If you go to a wheelchair tennis tournament, you’ll see us competing on the courts. When we’re not playing, you’ll likely see us engaged in animated conversations, often breaking out in a cacophony of laughter. But if you dig deep enough, you’ll find the scar tissue of a traumatic moment, a moment when each of us faced the inevitable reckoning with a body seemingly lost to us. You can’t prepare for the reckoning’s coming. When it does come, it hits you with such brutal force that you can hardly breathe. And yet somehow we survive to laugh again. Here’s the next excerpt from my book.
Wichita’s “The Air Capital Classic”
“It’s unlikely you’ll ever walk again.” What Dr. Silbert said wasn’t registering with me. What?
“Wait. Say that again? I must not have heard you right, doctor,” I said in a whisper.
It was mid-September, 1980, and I was sitting in a wheelchair in my room at Hook Rehabilitation Center in Indianapolis when those gut-wrenching words collided with my ears.
I had survived the summer of torture in Bloomington Hospital’s ICU. I was breathing on my own. Shallow breaths. But still, they were my own. They took the feeding tube out and I ate, with great difficulty, some sort of baby-food-like slop. I could talk, but only a little bit now and then, and only in whispered tones. Trying to coordinate my breath, jaw, tongue and lips to be able to speak was a gargantuan task. I had some movement in my shoulders and upper arms, traces in my forearms and hands. Same for my trunk. And if you stared hard and long enough, you could see my quadriceps flinch occasionally. That was it. There was nothing more they could do for me in Bloomington. It was time for rehabilitation. To rehabilitate is to restore. To what, though?
There were two ways to take Dr. Silbert’s words. One was, “Don’t get your hopes up. Rehabilitation doesn’t mean we’ll get you back to where you were before you contracted Guillain-Barré Syndrome.” The other way was, “I’m saying this so that you can prove me wrong.” It was probably a bit of both. In any event, I didn’t have much time to dwell on the possible interpretations. As soon as I was admitted, the Hook staff let me know in no uncertain terms that I was in rehab boot camp. It went something like this: “You’re not in a hospital anymore, so get that out of your head, pronto. No more nursing gowns. You’re going to wear real clothes. You’re going to do as much as you can for yourself as soon as you can. You got that?” “Sir, yes, sir!” “I can’t hear you!” Uhh . . . that’s because I can hardly talk? “What’s that? Huh, you pathetic hospital junky. Now drop down and give my fifty!” Oh, shit.
The morning after I was admitted I was on the mats in the physical therapy room. To arrive at a baseline, the physical therapist carefully measured the weakness in every part of my body. She used some sort of numbered scale, but she could’ve saved time by just writing, “pathetically weak.” From there, I was off to the occupational therapy room, where I would learn once again how to take care of myself, from showering to dressing. After a break, they took me to speech therapy where I would learn to talk again. This would be my weekly regimen for the next five months. Training to be a Navy Seal? Hmmm . . .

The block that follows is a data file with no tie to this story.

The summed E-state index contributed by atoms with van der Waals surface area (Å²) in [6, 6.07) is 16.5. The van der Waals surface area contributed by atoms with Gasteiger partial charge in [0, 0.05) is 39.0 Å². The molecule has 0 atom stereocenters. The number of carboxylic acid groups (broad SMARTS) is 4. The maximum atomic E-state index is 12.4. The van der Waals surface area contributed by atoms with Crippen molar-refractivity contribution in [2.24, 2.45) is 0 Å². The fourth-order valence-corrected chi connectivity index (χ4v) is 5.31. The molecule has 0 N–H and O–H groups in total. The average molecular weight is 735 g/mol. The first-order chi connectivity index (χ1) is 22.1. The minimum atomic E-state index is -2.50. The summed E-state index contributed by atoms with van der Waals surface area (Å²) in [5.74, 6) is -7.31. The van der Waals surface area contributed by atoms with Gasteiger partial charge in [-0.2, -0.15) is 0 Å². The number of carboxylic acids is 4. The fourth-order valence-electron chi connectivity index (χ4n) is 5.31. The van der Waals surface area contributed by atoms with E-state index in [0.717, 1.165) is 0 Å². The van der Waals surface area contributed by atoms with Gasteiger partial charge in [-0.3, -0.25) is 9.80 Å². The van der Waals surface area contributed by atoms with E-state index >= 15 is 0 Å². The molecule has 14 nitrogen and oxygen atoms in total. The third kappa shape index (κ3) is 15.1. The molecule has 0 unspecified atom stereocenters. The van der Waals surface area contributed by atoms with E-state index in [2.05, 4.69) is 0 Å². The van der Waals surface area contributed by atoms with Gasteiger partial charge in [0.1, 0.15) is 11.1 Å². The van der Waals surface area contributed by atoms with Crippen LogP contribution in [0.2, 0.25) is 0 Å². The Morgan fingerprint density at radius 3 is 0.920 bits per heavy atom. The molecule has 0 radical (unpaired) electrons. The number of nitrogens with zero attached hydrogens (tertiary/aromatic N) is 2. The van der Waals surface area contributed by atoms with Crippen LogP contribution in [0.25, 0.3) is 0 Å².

“Tonight you’re going to feed yourself,” the occupational therapist told me. She helped me sit in the wheelchair, strapped me in so I wouldn’t fall, and wheeled me over to the table in my room. She then brought in a metal contraption that she secured to the right side of my chair. It was designed to allow people with very limited arm strength to feed themselves. She placed my right arm on the contraption’s arm rest, taped a spoon to my hand, and via a number of inter-connected rods I could swivel my hand to my mouth. Pretty cool!
She then placed a round sticky mat on the table and put a plate of food on it: squishy broccoli, some sort of pureed mystery meat, and mashed potatoes. My severely weak swallowing mechanism couldn’t handle anything else. “Have at it, Enrique!” She left the room. It was just me and the food. I was hungry after all the day’s therapy.
Using what little shoulder strength I had, I managed to get the spoon to the plate and scoop up some mashed potatoes. With a few more shoulder movements, I launched the spoon to my mouth and fed myself for the first time in six months. I was deliriously happy. I went for another scoop, this time the meat. Successful! Yes!
Then something happened with the contraption. As hard as I tried, I couldn’t maneuver my hand to the plate. I tried over and over again. No luck. I looked for the call button to get help, but it was sitting beyond my reach on the bed. I looked out at the hallway hoping someone would come in and check on me. No one, not even a passing visitor.
I was alone. There was my food, just inches away from me, and I couldn’t get to it. I couldn’t do something as basic yet vital for a human to live: eat. Just over six months ago, I never would’ve thought twice about being able to put food in my mouth.
It hit me so hard that I could barely breathe. This thing, this fucking syndrome, took my body away from me. I was a shell of what I used to be. All because I had the goddam flu. Who was I kidding? The doctor was right. I would never walk again, let alone run again. My hands, just skin and bones, would no longer be able to do the simplest things in life, like buttoning my shirt. Why? Why me? What did I do wrong? What horrible sin did I commit that warranted such a brutally harsh punishment, condemning me to life as a quadriplegic?
Until that point I was consumed with staying alive in the ICU, and then transitioning to the challenges of rehabilitation. That evening, alone, and unable to feed myself, I had finally confronted the reckoning that had been awaiting me. I wept uncontrollably. Wept for the loss of a life I otherwise would have had as an able-bodied person.